Okay, friends, I need your help. One day last year, shortly after I had arrived in Taiwan, I awoke from a fitful, jet-lagged sleep at 2 a.m. with the argument which follows in mind. I arose with enthusiasm and enough sense to know that if I did not jot down some notes the argument would be forever lost. So I opened the blog and wrote a few paragraphs, but I soon tired and quit. I recall telling myself something like, “There. That’s enough. I’ll finish in the morning.”
I also remember how pleased I was with myself for thinking up the red-ball analogy. “That’ll show ’em!” There might have been chuckling. I went back to sleep. Next morning, I had business to attend to, and so did not look at my notes. And then time intruded. You can guess the sequel.
I would just toss it out as the product of a fervid dream, which it very probably is, except that (if I may be allowed) I wrote it so compellingly that I badly want to know what the point of it was. The damn thing ends with a cliffhanger, and I can’t wait to see how I was going to escape.
Can you help? It is obviously epistemological in nature; at that time I was working on some philosophy of probability; and given my state of mind, it is almost certainly a fallacy. But there is a tiny chance real meat exists. The idea is sound enough, though: people often incorrectly deny a thing is true even though they can see it because there exist a vast number of competing hypotheses. But as for the idea I had in mind and of the structure of the proof, who knows?
I am still heavily engaged learning the ropes at my new gig—a sheet is not a halliard is not a cable—so I will be slow answering comments.
In front of you is a large open box, painted white. Inside, you can see clearly a large, bright red ball. The question is: given this evidence, and assuming your brain and senses etc. are working flawlessly, is there a red ball in the box?
This is not a trick question. The answer is yes, there is a red ball in the box. Why ask such a simple, even stupidly obviously question? Well, let’s see.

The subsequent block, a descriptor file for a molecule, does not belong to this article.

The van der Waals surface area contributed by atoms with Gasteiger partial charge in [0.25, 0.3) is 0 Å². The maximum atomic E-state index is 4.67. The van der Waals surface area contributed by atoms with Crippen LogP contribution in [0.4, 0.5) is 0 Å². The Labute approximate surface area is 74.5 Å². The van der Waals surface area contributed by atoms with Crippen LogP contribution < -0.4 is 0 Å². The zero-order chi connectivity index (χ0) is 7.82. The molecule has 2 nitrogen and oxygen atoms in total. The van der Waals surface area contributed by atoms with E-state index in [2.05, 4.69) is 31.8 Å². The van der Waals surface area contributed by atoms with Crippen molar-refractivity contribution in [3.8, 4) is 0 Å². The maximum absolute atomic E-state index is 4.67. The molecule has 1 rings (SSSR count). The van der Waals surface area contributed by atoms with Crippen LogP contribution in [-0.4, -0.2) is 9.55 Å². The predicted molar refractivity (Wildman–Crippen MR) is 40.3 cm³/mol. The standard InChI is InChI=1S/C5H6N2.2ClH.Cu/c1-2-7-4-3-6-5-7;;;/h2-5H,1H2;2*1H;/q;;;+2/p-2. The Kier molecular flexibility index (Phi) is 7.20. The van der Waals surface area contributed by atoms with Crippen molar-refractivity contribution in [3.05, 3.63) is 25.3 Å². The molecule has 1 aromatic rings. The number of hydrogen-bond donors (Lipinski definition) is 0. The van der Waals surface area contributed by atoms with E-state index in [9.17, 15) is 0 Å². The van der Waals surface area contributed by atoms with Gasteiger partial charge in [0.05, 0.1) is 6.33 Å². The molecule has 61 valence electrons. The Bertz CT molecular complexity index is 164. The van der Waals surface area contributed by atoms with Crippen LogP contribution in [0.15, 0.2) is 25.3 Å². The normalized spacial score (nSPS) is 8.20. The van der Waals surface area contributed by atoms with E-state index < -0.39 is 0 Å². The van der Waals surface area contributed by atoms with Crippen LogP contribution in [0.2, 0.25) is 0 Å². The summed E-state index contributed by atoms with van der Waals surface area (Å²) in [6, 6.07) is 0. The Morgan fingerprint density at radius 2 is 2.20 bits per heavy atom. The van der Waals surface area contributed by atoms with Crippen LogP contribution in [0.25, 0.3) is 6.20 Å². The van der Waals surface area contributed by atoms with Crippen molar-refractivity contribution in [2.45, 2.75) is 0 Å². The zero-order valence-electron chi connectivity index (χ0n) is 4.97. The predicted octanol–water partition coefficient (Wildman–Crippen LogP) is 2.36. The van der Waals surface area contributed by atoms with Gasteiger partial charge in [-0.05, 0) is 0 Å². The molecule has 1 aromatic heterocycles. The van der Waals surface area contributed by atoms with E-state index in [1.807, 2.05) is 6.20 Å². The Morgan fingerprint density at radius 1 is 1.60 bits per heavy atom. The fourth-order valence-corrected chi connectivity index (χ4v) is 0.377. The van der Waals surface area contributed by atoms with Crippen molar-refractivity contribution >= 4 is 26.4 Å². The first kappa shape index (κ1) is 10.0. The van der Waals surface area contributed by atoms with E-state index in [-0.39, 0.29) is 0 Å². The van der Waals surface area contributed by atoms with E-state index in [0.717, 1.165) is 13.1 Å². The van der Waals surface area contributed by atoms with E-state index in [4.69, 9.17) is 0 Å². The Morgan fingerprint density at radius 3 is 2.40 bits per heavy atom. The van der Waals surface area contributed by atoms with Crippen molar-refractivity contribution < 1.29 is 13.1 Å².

Suppose some person now comes along and drops in the box a semi-see-through dirty white ball. It is the size of a playground marble, much smaller than the bright red ball, which is as big as a soccer ball. The question is again: given the previous and this new evidence, is there a red ball in the box?
The answer one might give is, “You’re boring me. Of course there is a red ball in the box.” This is the right answer.
But now suppose a second, then a third, then several more friends come along and each of them drops an ugly white marble into the box. Perhaps some of the white marbles differ ever-so-slightly from one another. But in the box they go. Further, none of them can be mistaken for the red ball, not even (because of the vast differences in size) by a blind man.
The box is more than large enough to hold all these items, but not so large that you can’t root around in it and examine its contents in a reasonable amount of time. The question is: given all the stated evidence, is there a red ball in the box?
How much of your patience have I sacrificed asking these damn fool questions? Most of it I imagine, and probably next even of all of it, because I’m going to disappoint you by saying there is no catch, no gotcha. The red ball is still there, it can be found and seen, just as the evidence says it can be.
I’ve presented the question as trivial and not worth asking. And it isn’t. Or at least it wouldn’t be if so many people insisted that the red ball isn’t in the box because there are ugly white balls in it, too.
What’s that? You don’t believe anybody would make such a mistake?